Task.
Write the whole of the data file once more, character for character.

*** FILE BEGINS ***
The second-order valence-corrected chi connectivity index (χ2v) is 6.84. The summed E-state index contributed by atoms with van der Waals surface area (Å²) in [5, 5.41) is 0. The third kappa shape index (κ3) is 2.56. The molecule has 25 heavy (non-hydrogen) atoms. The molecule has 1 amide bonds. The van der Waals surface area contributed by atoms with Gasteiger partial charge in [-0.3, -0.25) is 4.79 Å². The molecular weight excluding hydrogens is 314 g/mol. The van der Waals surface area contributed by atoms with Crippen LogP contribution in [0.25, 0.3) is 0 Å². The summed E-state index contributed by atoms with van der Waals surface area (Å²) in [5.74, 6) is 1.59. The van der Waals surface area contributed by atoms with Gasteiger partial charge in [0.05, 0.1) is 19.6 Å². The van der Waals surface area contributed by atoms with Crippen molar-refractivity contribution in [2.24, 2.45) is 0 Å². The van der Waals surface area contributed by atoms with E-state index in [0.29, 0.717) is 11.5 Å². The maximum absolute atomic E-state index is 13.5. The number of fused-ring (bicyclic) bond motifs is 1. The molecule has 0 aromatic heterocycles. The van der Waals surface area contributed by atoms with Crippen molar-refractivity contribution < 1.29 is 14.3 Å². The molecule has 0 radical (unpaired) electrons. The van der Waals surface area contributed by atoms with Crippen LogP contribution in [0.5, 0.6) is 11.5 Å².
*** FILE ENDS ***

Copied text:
The second-order valence-corrected chi connectivity index (χ2v) is 6.84. The summed E-state index contributed by atoms with van der Waals surface area (Å²) in [5, 5.41) is 0. The third kappa shape index (κ3) is 2.56. The molecule has 25 heavy (non-hydrogen) atoms. The molecule has 1 amide bonds. The van der Waals surface area contributed by atoms with Gasteiger partial charge in [-0.3, -0.25) is 4.79 Å². The molecular weight excluding hydrogens is 314 g/mol. The van der Waals surface area contributed by atoms with Crippen LogP contribution in [0.25, 0.3) is 0 Å². The summed E-state index contributed by atoms with van der Waals surface area (Å²) in [5.74, 6) is 1.59. The van der Waals surface area contributed by atoms with Gasteiger partial charge in [0.05, 0.1) is 19.6 Å². The van der Waals surface area contributed by atoms with Crippen molar-refractivity contribution in [2.24, 2.45) is 0 Å². The van der Waals surface area contributed by atoms with E-state index in [0.29, 0.717) is 11.5 Å². The maximum absolute atomic E-state index is 13.5. The number of fused-ring (bicyclic) bond motifs is 1. The molecule has 0 aromatic heterocycles. The van der Waals surface area contributed by atoms with Crippen molar-refractivity contribution < 1.29 is 14.3 Å². The molecule has 0 radical (unpaired) electrons. The van der Waals surface area contributed by atoms with Crippen LogP contribution in [0.5, 0.6) is 11.5 Å².